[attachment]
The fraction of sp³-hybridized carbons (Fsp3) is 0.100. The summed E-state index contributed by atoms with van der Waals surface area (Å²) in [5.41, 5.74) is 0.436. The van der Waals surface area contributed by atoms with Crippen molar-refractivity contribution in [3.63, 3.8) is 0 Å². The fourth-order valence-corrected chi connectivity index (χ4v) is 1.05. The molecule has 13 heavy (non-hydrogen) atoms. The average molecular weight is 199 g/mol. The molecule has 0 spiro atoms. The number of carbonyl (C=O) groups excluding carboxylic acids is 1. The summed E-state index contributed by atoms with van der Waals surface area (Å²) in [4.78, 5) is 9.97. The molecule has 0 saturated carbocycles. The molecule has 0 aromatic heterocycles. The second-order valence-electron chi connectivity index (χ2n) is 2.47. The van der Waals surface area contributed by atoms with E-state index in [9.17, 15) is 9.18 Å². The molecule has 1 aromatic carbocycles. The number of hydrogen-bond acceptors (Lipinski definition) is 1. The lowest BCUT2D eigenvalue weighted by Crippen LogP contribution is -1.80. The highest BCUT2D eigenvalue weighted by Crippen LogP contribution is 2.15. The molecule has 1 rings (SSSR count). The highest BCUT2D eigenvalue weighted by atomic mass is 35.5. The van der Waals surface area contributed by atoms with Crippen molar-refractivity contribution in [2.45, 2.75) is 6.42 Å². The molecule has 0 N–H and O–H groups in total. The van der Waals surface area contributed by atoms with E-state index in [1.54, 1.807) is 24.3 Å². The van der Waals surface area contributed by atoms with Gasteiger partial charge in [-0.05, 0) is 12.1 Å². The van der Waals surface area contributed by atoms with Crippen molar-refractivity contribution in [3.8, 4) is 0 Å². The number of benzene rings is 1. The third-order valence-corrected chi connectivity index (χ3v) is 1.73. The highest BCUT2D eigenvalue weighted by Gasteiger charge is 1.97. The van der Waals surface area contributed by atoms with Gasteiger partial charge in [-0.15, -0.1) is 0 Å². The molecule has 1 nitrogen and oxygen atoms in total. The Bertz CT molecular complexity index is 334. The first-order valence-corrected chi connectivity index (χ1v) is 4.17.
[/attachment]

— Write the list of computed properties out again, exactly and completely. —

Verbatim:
The fraction of sp³-hybridized carbons (Fsp3) is 0.100. The summed E-state index contributed by atoms with van der Waals surface area (Å²) in [5.41, 5.74) is 0.436. The van der Waals surface area contributed by atoms with Crippen molar-refractivity contribution in [3.63, 3.8) is 0 Å². The fourth-order valence-corrected chi connectivity index (χ4v) is 1.05. The molecule has 13 heavy (non-hydrogen) atoms. The average molecular weight is 199 g/mol. The molecule has 0 spiro atoms. The number of carbonyl (C=O) groups excluding carboxylic acids is 1. The summed E-state index contributed by atoms with van der Waals surface area (Å²) in [4.78, 5) is 9.97. The molecule has 0 saturated carbocycles. The molecule has 0 aromatic heterocycles. The second-order valence-electron chi connectivity index (χ2n) is 2.47. The van der Waals surface area contributed by atoms with E-state index in [9.17, 15) is 9.18 Å². The molecule has 1 aromatic carbocycles. The number of hydrogen-bond acceptors (Lipinski definition) is 1. The lowest BCUT2D eigenvalue weighted by Crippen LogP contribution is -1.80. The highest BCUT2D eigenvalue weighted by Crippen LogP contribution is 2.15. The molecule has 1 rings (SSSR count). The highest BCUT2D eigenvalue weighted by atomic mass is 35.5. The van der Waals surface area contributed by atoms with Crippen molar-refractivity contribution in [2.45, 2.75) is 6.42 Å². The molecule has 0 N–H and O–H groups in total. The van der Waals surface area contributed by atoms with E-state index in [1.54, 1.807) is 24.3 Å². The van der Waals surface area contributed by atoms with Gasteiger partial charge in [-0.05, 0) is 12.1 Å². The van der Waals surface area contributed by atoms with Crippen molar-refractivity contribution in [3.8, 4) is 0 Å². The number of benzene rings is 1. The third-order valence-corrected chi connectivity index (χ3v) is 1.73. The highest BCUT2D eigenvalue weighted by Gasteiger charge is 1.97. The van der Waals surface area contributed by atoms with Gasteiger partial charge in [-0.15, -0.1) is 0 Å². The molecule has 1 nitrogen and oxygen atoms in total. The Bertz CT molecular complexity index is 334. The first-order valence-corrected chi connectivity index (χ1v) is 4.17.